A: Every now and then he says something that I think reveals that influence. For example, his comments now about how he’ll be attacked for not looking like the presidents on the dollar bill – his injection of race into the campaign – is something that might perhaps come from the influence of someone like Davis. Davis told him that he could never trust white people completely. I don’t think that Sen. Obama has lived by that all his life, but I can’t help but think he was influenced by his mentors as a youth.
When he went to San Francisco and talked about “bitter voters in Pennsylvania clinging to their guns and religion,” he was paraphrasing one his great radical influences, Saul Alinsky, who wrote in “Rules for Radicals” almost exactly the same thing about the middle classes. He wrote that they are very confused about life. They become bitter. They cling to fixed points that are illusory and yet very real to them. They begin wasting their time on such things as flag-waving patriotism, etc. And you can’t disabuse them of their religious beliefs because they will react violently if you question them. That’s Alinsky’s critique of the middle class, and that’s actually Obama’s critique of rural America and American voters – a very condescending, patronizing critique that he offers.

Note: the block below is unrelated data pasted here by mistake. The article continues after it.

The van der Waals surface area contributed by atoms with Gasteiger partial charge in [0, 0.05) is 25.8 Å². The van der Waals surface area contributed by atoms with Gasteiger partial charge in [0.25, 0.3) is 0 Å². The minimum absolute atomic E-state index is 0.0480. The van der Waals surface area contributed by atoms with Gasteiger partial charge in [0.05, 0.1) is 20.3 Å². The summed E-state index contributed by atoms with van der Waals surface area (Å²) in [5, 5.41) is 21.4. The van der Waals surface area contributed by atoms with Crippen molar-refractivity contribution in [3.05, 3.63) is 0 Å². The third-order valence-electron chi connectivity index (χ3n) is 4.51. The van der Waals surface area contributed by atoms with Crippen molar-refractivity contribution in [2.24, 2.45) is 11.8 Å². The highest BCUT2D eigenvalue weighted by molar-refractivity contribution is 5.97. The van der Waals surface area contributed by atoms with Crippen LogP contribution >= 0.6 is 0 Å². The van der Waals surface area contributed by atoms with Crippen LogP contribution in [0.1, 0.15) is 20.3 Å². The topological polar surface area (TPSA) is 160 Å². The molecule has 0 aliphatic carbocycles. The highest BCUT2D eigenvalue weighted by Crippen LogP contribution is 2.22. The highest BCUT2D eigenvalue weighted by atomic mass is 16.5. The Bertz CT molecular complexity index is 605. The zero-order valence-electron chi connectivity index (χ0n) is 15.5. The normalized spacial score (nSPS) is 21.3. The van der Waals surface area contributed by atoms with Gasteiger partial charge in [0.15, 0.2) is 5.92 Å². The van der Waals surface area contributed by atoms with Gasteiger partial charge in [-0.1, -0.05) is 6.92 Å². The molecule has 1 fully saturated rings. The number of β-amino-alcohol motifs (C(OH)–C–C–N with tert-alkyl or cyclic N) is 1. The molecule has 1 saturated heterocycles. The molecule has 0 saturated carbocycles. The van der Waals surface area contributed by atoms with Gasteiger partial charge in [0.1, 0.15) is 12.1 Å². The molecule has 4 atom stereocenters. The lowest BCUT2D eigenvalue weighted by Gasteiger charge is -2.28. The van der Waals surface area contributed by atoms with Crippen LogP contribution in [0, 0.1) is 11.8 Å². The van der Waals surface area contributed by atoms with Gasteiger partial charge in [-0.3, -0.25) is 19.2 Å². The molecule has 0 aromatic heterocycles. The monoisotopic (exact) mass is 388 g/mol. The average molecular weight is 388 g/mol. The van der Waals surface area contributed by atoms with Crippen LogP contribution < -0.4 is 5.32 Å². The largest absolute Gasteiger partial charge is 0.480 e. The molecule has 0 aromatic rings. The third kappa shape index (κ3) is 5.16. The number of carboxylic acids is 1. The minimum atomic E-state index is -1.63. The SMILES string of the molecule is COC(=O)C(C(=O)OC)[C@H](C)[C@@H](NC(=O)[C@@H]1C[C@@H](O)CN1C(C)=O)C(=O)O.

Q: Why did you decide to write this book?
A: It struck me that there was almost no good information floating around about Sen. Obama, because the sources we had were himself, his books about himself and his own campaign. And then you had people who were out there trying to spread false rumors and innuendo on the Internet about him -- saying things like that he was a secret Muslim; that he was sworn in on the Quran; that he doesn’t salute the flag and he’s not really a U.S. citizen. All those things are false. But I just felt that the news media had done a really poor job of examining the man’s real record. The result was that all the information was falsehoods -- positive falsehoods about him and negative ones.
As someone who has covered Congress for seven years, I felt -- it grated against everything that I believed in to see people worship a politician this way. I see these guys all the time, and none of them deserves the kind of worship they are given, the kind of piety, the kind of adulation that they give Sen. Obama. I know a lot more about these guys than some people do, perhaps, and I never thought that politicians were that good from either party or that there were that many you could really honor as honest and upstanding people. So I thought a real examination of Sen. Obama’s record was appropriate and just hadn’t been done by anyone.